Release date: March 6, 2018
Genre: Historical Fiction
Evil is invisible, and it is everywhere.
Tamsen Donner must be a witch. That is the only way to explain the series of misfortunes that have plagued the wagon train known as the Donner Party. Depleted rations, bitter quarrels, and the mysterious death of a little boy have driven the pioneers to the brink of madness. They cannot escape the feeling that someone–or something–is stalking them. Whether it was a curse from the beautiful Tamsen, the choice to follow a disastrous experimental route West, or just plain bad luck–the 90 men, women, and children of the Donner Party are at the brink of one of the deadliest and most disastrous western adventures in American history.
While the ill-fated group struggles to survive in the treacherous mountain conditions–searing heat that turns the sand into bubbling stew; snows that freeze the oxen where they stand–evil begins to grow around them, and within them. As members of the party begin to disappear, they must ask themselves “What if there is something waiting in the mountains? Something disturbing and diseased…and very hungry?”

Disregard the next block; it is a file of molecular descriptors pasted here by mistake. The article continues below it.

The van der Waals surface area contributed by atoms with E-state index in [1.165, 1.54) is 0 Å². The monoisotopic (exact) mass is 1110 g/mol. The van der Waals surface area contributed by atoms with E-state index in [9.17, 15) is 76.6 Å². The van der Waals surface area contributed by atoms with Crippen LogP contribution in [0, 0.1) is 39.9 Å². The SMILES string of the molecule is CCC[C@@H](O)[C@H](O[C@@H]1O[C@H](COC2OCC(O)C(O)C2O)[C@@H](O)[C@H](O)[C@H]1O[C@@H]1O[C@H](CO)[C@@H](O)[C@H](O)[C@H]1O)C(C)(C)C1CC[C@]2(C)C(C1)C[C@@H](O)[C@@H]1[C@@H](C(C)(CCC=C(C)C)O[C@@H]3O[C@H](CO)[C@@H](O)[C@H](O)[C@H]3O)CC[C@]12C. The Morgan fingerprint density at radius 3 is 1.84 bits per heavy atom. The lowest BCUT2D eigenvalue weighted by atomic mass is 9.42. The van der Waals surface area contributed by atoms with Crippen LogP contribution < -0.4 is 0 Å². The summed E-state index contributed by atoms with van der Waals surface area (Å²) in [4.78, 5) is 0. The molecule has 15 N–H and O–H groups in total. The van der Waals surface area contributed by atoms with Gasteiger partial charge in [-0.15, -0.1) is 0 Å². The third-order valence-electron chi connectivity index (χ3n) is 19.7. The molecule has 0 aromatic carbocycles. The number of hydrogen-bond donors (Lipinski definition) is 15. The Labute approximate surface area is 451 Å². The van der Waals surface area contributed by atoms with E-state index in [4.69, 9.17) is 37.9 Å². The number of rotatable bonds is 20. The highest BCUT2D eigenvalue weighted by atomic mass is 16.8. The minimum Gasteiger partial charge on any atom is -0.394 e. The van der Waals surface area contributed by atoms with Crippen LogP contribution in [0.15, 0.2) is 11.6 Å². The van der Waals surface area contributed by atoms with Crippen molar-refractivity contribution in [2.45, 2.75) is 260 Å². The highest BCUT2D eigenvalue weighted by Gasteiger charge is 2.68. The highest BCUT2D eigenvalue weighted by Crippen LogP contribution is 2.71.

I wasn’t familiar with the Donner Party but I liked the idea of a historical reimagining that blended fact and fiction with a supernatural twist and when I read a bit about the real life Donner Party I was both horrified and fascinated. That basically sums up my emotional state while read The Hunger I was creeped out one minute and totally engaged the next, I really enjoyed this one.
This is divided into sections by month and follows the Donner Party as they embark on a treacherous journey battling the elements and also the unknown. You hear from various people including Tamsen, George Donner’s wife who terrifies the others as they think her remedies and tonics must be witchcraft, Stanton a man with a dark past and a mysterious aura and Elitha a young woman who hears voices, but is she crazy or are they real? It was so interesting to see the same events through several eyes and get various interpretations of what the group was experiencing, things are intensely trying and seeing how they dealt with the trials and tribulations was endlessly interesting.
This was hauntingly atmospheric, you see the Donner Party deal with extreme heat and the bitter cold and throughout it all there is a stark desperation that is palpable. Their fear, panic and the bleak, unrelenting climate coupled with a supernatural aspect made for a chilling read.
The Hunger in three words: Creepy, Atmospheric and Brutal.
Overall rating: 4/5
Thanks to Emily at Glasstown Entertainment for my review copy.